Wednesday, February 06, 2008

Can We Start to Deal With Our Serious Issues in This Election?

I read the Calgary Herald story today 11 issues that will dominate the election campaign. I know Calgary is different but is it that different? Every issue item is framed as if it were a negative but the story constantly references the good stuff that is happening. Is this because Calgarians want to be grumpy and they don’t want to hear any good news? Is it all happening because a Calgarian didn't win the PC leadership? I don’t think so.
Here is my take on these issues that are said to "dominate the election campaign." First off - I don't think they will, but here goes.

Sure affordable housing is an issue but it is the beloved free market at work, right? Lots of successful folks will tell you that free market principles can solve any problem. Crime has seen $470M added for more police who are going hard after drug houses and there is new money for dealing with root causes like mental health. Good stuff. Gangs are a problem but solutions are to be found in dealing with poverty, better education, reducing family stresses and breakdowns and an enhanced sense of community and better social cohesion. Not just more and bigger jails.

The Alberta economy is terrific on all counts and is thankfully slowing down a bit so we can catch our breath. Any energy industry activity issues are about so much more than a squabble over royalty rates. The royalties continue to remain ridiculously low to my mind and that is robbing future generations of their birthright more than our debt and deficit ever did.

Education isn’t short of schools, just short of schools in the right places, and soon it will be short teachers too due to lots of pending retirements. Teachers’ Pension issues are solved and we have 5 years of labour peace. That gives us time to really focus on how we want our education system to adapt to a changing world and better prepare our students for their brave new world.

Healthcare access is a big issue and the elimination of the premiums is a done deal…the only question is how quickly should they go and do we need to replace the $1B lost revenue or do we cut back spending? There are bigger and more chronic health care problems than the elimination of premiums…but it is a good thing that they are definitely going.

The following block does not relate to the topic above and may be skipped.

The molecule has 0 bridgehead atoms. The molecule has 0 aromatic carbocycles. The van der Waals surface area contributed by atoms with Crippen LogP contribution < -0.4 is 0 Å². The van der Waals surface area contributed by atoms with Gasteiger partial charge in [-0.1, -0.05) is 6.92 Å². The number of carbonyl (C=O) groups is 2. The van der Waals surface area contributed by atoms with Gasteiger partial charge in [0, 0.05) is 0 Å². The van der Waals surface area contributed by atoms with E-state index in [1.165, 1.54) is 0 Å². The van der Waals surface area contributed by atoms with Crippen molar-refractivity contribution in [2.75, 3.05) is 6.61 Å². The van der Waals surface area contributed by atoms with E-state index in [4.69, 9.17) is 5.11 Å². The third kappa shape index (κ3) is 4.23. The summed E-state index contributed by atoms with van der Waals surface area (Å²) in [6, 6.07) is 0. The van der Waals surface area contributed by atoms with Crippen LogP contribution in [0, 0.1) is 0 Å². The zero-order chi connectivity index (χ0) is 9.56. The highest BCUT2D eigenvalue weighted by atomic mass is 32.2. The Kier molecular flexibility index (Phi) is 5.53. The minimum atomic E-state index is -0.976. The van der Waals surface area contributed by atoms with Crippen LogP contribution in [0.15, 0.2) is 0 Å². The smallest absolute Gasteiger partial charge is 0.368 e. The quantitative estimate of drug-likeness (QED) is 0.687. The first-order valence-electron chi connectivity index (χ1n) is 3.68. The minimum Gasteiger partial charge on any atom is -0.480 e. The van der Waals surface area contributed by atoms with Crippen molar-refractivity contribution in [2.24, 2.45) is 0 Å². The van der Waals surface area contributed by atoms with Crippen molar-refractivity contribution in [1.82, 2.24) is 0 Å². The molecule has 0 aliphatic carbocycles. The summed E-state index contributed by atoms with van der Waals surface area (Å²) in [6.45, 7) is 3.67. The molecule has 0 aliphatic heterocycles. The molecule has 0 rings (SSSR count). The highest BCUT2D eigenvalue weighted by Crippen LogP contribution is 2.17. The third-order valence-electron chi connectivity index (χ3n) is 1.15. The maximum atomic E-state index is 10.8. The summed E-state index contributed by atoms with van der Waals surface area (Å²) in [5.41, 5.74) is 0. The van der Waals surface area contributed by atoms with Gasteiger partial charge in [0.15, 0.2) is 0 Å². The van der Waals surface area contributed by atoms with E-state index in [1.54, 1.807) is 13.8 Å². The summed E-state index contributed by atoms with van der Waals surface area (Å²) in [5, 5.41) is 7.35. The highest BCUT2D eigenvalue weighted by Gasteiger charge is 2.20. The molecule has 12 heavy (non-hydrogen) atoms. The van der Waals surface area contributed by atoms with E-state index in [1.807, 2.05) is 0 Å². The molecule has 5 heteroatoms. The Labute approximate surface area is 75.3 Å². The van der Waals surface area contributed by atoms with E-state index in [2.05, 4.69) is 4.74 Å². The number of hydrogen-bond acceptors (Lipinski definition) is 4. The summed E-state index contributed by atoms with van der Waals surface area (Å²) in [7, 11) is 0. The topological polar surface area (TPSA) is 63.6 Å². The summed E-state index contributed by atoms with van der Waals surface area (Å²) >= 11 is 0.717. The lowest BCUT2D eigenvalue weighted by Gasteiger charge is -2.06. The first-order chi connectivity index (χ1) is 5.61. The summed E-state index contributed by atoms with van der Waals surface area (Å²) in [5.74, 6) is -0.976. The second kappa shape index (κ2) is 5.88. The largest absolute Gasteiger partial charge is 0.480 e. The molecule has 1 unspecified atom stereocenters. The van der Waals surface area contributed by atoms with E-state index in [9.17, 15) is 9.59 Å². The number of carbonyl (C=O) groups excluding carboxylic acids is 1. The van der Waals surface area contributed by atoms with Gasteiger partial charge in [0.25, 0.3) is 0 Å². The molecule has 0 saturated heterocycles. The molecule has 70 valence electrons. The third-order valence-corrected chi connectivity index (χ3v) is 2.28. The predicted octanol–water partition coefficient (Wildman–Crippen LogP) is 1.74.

With $11.3B invested by Stelmach into municipal infrastructure, that guarantees communities capacity to planning with longer timeframes and do a better job of meeting infrastructue related growth demands. Calgary is laughing all the way to the bank on the allocation of these funds. It was Edmonton that got screwed because of the carping of competing communities in the Capital Region.

Labour shortages are a concern but again – the free market is doing its magic, isn’t it? No real problem here - if we just let the free market be free. Sure some projects are going to be deferred or even shelved as uneconomic due to rising labour costs. What is wrong with that? Temp workers are not the problem and not the solution. The temp owrker problems are due to our inability to accommodate and assimilate these people so we can enable them to be permanent residents and successful citizens. The government programs are in place but the employers are not respoinding. They just seem to be focused on the immediate potholes and not keeping their eyes on the horizon in dealing with labour shortages. Short term thinking is not the way to go on resolving our labour shortages.

EUB issues are mostly about governing philosophy but it is not a life and death issue by any means. On the other hand, some rural communities have too much growth and others don’t have enough. Again that is the world changing and demanding imagination and capacity for resourcefulness and adaptability of communities to deal with the new realities. Nothing stays the same. Deal with it!

Savings are an issue but it is about intentionality, adaptability and intergenerational equity. Non-renewable resources don’t last for ever and if we screw up the planet as we exploit them, the planet will survive, but there is no guarantee that our species, and many others because of us, will continue to be a part if its future. That is the real planning for the future question. We need to move immediately to life cycle and full cost accounting and let’s also redefine progress to really tackle the serious issues we have created by our excessive consumptive lifestyles…me included.

Some of these are issues that are already resolved or in process of resolution by the Stelmach government. Other really big issues like water, GHG, landscape fragmentation and destruction habitat, climate change, preserving biodiversity, urban sprawl and geopolitical pressures on Alberta as the largest single and secure supply of energy in the world are what make me worry and wonder about our future.

How can we enhance community, enhance ecological integrity and devise more effective ways to make better decisions perplex me. We have to move beyond preserving the medieval principles and practices of adversarial power struggles contest, at the personal, family, community, state and nation state levels are amongst the significant issues I would like to see our political culture deal with – especially at election time…even this election time.